4. Mac OS X : How to Set the MAc Address During Startup Follow these steps to create a script that sets the MAC Address each time the computer restarts: 1. Open Terminal (/Applications/Utilities/). 2. Type: cd /Library 3. Press Return. 4. Type: mkdir StartupItems 5. Press Return. (If you encounter an error, continue to step 6.) 6. Type: cd StartupItems 7. Press Return. 8. Type: mkdir MACADD 9. Press Return. 10. Type: cd MACADD 11. Press Return. 12. Type: pico MACADD 13. Press Return. 14. In the pico editor, paste in the following text. Begin copying below this line. -------------------------------------------------------------------------------- #!/bin/sh . /etc/rc.common ## # Configure a network interface MAC Address setting ## # # This script will set the MAC Address setting for the specified interface(s) # # The name of the interface (ex. en0) must be edited to match the interface # to which the MACADD setting should be applied # ## StartService () { ConsoleMessage "Configuring MACADD" ### uncomment lines and change the value following 'MACADD' as appropriate mac address if [ "${MACADD:=-NO-}" = "-YES-" ]; then # /sbin/ifconfig en0 lladdr xx:xx:xx:xx:xx:xx # /sbin/ifconfig en1 lladdr xx:xx:xx:xx:xx:xx fi } StopService () { return 0 } RestartService () { return 0 } RunService "$1" -------------------------------------------------------------------------------- End copying above this line. 15. Uncomment the /sbin/ifconfig line(s) to set the MACADD for a particular interface. Note: Removing the number sign (#) from the beginning of a line uncomments it. Typically, en0 is the interface name for the Built-in Ethernet port and en1 is interface name for the AirPort Card. This is not always the case, though. To confirm that a network port is associated with a particular interface name, open the Network Utility (/Applications/Utilities/), and click the Info tab. 16. When you have finished customizing the file, save it (press Control-O), press Return, and exit pico (press Control-X). 17. Type: chmod 755 MACADD 18. Press Return. 19. Type: pico StartupParameters.plist 20. Press Return. 21. In the pico editor paste in the following text. Begin copying below this line. -------------------------------------------------------------------------------- <?xml version="1.0" encoding="UTF-8"?> <!DOCTYPE plist PUBLIC "-//Apple Computer//DTD PLIST 1.0//EN" "http://www.apple.com/DTDs/PropertyList-1.0.dtd"> <plist version="1.0"> <dict> <key>Description</key> <string>Can set MACADD</string> <key>OrderPreference</key> <string>None</string> <key>Provides</key> <array> <string>MACADD</string> </array> <key>Requires</key> <array> <string>Network Configuration</string> </array> </dict> </plist> -------------------------------------------------------------------------------- End copying above this line. 22. When you have finished customizing the file, save it (Control-O), press Return, and exit pico (Control-X). 23. Type: chmod 755 StartupParameters.plist 24. Press Return. 25. Type: sudo pico /etc/hostconfig 26. When prompted, enter your password. 27. Press Return. 28. In the pico editor, add this line at the bottom: MACADD=-YES- 29. Save it (Control-O), press Return, and exit pico (Control-X). When you restart the computer, MACADD is set for the interface that you specified. Notes 1. The MACADD will be reset after changing a Location, waking the computer from sleep, or changing the state of the network interface. To use the script again without having to restart, enter the following command: sudo SystemStarter start MACADD 2. If you experience any issues or wish to not set MACADD during startup, you can turn off the new script by changing the MACADD line in /etc/hostconfig to: MACADD=-NO-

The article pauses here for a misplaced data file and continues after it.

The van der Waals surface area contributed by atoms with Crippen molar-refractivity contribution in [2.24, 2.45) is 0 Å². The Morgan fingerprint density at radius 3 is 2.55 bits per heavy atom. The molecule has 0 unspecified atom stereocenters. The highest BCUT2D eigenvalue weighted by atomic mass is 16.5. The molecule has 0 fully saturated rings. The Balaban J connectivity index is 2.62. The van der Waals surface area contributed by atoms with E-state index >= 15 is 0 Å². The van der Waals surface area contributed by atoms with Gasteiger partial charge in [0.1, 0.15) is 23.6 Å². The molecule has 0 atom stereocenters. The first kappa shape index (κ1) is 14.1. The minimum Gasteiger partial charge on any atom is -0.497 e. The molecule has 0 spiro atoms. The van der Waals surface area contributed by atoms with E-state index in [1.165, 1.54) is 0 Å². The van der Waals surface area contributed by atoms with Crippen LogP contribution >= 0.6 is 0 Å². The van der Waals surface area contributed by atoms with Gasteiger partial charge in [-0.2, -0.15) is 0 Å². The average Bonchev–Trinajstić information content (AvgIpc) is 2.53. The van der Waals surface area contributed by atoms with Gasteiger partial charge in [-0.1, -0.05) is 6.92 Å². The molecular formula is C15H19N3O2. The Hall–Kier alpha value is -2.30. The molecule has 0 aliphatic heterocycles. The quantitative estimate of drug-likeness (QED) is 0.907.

5. timerace

    Fix MAC SPOOF in kalyway 10.5.1 Yukon users